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Disability for Epilepsy

How To Get Disability Benefits for Epilepsy

Epilepsy is a chronic health condition that causes repeated seizures that may adversely affect an individual’s physical and mental health. An individual diagnosed with this condition may experience recurrent seizures that affect their overall quality of life. The treatment of Epilepsy entirely depends on the severity of the condition. It can be cured with certain antiseizure medications that are available by prescription.

Seizures can also make you ill for several hours. Oftentimes, doctors are unable to determine the cause of seizures. If you are suffering from recurrent seizures, you should consider applying for Social Security disability benefits. Applying for disability benefits can be complicated. When applying for benefits, one should first determine whether the condition is listed in the Social Security Administration’s Blue Book. Continue reading for more information about the process for getting disability benefits.

Disability for EpilepsyIs Epilepsy a Disability?

Epilepsy is one of the many conditions that the Social Security Administration (SSA) has listed in their Blue Book list of impairments. The condition causes seizures, which may lead to difficulty in working and performing other activities of normal everyday living. It often becomes difficult for a person with Epilepsy to focus on their work because of the condition.

There is no cure for Epilepsy; though in many cases, it can be controlled with medication and other treatment options. In serious cases, surgery may be the only option to decrease the number of seizures. Seizures can limit the number of tasks an individual can perform or the environments in which they can be employed. Adults diagnosed with this condition can seek disability benefits when the condition is limiting their ability to maintain gainful employment. Epilepsy is considered a disability. Therefore, you can get disability benefits for it.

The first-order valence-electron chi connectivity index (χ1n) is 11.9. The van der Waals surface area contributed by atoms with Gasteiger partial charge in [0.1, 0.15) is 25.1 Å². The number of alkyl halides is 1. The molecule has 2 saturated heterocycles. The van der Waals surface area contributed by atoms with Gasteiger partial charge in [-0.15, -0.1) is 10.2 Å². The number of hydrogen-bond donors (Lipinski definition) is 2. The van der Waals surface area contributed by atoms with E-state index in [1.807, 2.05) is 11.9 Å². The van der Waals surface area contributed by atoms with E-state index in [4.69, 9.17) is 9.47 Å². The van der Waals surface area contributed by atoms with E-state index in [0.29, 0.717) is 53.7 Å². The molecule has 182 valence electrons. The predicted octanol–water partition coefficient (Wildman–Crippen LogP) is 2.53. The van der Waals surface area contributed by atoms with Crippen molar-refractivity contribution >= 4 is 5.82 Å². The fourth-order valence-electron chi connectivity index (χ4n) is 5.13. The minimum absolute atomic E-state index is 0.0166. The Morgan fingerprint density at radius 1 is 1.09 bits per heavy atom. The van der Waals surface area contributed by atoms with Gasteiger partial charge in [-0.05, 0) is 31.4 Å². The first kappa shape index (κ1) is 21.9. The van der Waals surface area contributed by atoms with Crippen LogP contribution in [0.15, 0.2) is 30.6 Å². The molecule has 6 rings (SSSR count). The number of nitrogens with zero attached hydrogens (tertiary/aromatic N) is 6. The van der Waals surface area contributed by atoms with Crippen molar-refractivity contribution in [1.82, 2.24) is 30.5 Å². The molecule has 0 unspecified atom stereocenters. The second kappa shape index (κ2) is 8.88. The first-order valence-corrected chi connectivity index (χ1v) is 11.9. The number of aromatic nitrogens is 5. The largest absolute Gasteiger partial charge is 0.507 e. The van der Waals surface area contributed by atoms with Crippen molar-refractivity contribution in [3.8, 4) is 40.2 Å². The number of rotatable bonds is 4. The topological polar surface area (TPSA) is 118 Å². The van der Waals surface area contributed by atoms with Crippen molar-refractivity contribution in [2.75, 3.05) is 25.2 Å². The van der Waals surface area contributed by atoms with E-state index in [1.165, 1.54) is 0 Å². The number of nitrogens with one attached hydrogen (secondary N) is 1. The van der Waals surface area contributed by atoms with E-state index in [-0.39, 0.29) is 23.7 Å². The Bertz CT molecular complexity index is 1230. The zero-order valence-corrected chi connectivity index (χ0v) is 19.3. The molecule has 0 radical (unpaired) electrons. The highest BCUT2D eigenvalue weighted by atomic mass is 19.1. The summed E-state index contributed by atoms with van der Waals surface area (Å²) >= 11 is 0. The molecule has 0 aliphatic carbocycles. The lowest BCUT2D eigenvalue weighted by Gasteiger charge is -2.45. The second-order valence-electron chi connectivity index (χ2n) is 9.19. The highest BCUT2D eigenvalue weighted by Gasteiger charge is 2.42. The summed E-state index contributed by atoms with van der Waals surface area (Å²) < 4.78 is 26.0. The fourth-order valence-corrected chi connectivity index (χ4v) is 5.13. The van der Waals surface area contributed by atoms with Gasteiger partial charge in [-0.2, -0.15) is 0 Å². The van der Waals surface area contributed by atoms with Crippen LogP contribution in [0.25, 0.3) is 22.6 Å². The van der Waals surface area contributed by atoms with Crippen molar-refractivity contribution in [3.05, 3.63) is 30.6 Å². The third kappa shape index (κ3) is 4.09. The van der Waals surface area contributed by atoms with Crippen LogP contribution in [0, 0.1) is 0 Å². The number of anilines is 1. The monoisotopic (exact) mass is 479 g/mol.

If you have been diagnosed with Epilepsy, this guide is for you. It will help you understand whether you qualify for disability benefits or not. If you qualify, it will also explain how to apply for disability benefits and who to contact for assistance.

Do I Qualify for Disability Benefits for Epilepsy? 

The Blue Book lists impairments the SSA considers debilitating to such a degree that they prevent someone from working. It outlines the medical criteria for determining whether an applicant can receive disability benefits. To establish entitlement to disability benefits in accordance with the Blue Book, your condition must meet the criteria described by the listing and must have lasted or be expected to last for at least 12 months, or result in death. You will have to provide relevant medical documentation and other evidence showing that the condition interferes with your ability to work and function effectively.

In accordance with Blue Book Listing 11.02, you must have documented evidence of seizures that are characterized by one of the following, despite adherence to prescribed treatments:

  • Generalized tonic-clonic seizures occurring at least once a month for at least 3 consecutive months; or
  • Dyscognitive seizures occurring at least once a week for at least 3 consecutive months; or
  • Generalized tonic-clonic seizures occurring at least once every 2 months for at least 4 consecutive months and a marked limitation in one of the following:
  • Physical functioning; or
  • Understanding, remembering, or applying information; or
  • Interacting with others; or